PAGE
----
Bailouts are not new. In fact, during the global meltdown of 2008, bailout was the catch phrase of the moment, invoking the reality of the financial crisis in the minds of many Americans. Since then, most major government’s have offered bailouts in some form or the other. Spain itself has been reeling in the aftermath of the meltdown, having entered its first recession in 15 years. The recent financial crisis has only exacerabated an ongoing correction in the construction sector. Yet, Spain’s new $5.50 billion bailout offered to its aeronautical industry comes at a time when many governments across the world are pondering withdrawing stimulus measures in the wake of positive economic data.
Although many associate Spain with olive oil exports and tourism, Spain’s aeronautical industry is fifth in Europe in terms of turnover and employment, with at least 34,000 people directly involved in the sector. With the industry posting steady growth of at least 12% in the decade from 1998 to 2007, the Spanish aeronautical market is clearly crucial in the government’s plan to revive the country’s economy. Industry turnover even in the last year totaled nearly $7.6 billion, an increase of around 25% over the previous year. Yet, with air travel dipping substanially over the past year, weary consumers have cut back on travel. With this, airlines have struggled to stay afloat, spurring a drop in aircraft demand and widespread cancellations of new orders. Spain is expected to see a year-on-year decrease in traffic of 8% in 2009 with almost all major market segments operating fewer flights than last year. The Spanish aeronautical industry has felt this aftershock.
It is a situation that is enough of a concern to the government, that a stimulus has been launched this late into the recession. The $5.50 billion aid package will be distributed between next year and 2014 towards what the Ministry of Industry, Tourism, and Trade has said will boost the ‘development of new products and maintain demand as well as aid work in Spain.’ Christened the new “Aerospace Sector Strategic Plan” or SPFS, the government is hoping that the intitiative will just be the trigger that will enhance the industry’s competitiveness. For example, the Spanish division of Airbus will receive a $748 million injection from this stimulus package to further its development of the A350 XWB model. Spain began developing expertise in carbon fiber composites decades ago and the country’s extensive research on carbon fiber is beginning to pay off. The A350 XWB model will be the first commercial aircraft to be made extensively with carbon fiber.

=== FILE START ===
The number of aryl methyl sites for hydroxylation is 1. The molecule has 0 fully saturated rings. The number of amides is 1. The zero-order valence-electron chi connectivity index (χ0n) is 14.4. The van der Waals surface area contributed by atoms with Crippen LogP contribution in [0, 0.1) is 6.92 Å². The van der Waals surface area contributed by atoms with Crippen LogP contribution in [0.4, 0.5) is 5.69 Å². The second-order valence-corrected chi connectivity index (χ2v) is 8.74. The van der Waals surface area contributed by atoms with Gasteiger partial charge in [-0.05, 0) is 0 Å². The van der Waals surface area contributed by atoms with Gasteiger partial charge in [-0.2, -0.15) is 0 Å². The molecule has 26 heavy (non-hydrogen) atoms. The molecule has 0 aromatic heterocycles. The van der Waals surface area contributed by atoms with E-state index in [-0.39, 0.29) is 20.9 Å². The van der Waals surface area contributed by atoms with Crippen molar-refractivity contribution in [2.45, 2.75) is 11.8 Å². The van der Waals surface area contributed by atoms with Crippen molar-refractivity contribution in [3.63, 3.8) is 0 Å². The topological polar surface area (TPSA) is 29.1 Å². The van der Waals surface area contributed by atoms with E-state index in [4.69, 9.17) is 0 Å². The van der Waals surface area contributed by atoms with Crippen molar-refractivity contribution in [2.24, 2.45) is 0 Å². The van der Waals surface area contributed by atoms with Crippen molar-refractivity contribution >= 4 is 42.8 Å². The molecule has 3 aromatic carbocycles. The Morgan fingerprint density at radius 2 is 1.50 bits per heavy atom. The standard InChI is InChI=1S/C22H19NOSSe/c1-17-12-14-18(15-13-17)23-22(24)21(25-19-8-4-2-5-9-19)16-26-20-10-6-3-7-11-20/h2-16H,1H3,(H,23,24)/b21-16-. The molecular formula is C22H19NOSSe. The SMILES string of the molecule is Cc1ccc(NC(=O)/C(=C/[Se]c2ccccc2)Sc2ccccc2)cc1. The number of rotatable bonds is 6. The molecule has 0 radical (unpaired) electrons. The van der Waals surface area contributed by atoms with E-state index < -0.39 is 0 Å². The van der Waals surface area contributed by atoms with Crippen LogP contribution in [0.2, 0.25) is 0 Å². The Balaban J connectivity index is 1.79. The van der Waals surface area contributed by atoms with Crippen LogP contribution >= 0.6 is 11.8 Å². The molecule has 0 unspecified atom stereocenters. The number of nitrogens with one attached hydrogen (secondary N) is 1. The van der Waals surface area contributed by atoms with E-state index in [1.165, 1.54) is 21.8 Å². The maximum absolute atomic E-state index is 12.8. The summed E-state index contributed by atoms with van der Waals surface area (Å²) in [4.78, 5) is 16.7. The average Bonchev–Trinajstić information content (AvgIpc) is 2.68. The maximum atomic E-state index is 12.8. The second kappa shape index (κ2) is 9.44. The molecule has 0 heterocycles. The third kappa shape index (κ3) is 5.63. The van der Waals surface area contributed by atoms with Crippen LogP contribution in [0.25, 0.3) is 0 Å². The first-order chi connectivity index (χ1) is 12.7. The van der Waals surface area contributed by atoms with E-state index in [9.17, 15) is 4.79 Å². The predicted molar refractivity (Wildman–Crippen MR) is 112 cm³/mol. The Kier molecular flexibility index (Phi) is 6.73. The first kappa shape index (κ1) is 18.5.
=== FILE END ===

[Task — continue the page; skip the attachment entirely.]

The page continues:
Decades ago, in 1919, when Juan de la Cierva flew the world’s first stable rotary-wing aircraft, few imagined that it would become the forerunner of today’s helicoper. That set a trend that has made Spain one of the leaders in technological innovation. Now the industry itself lies challenged. Much of the debris from last year’s financial wreckage has been clearing, but Spain’s aeronautical sector still has miles to go before it can fly again.
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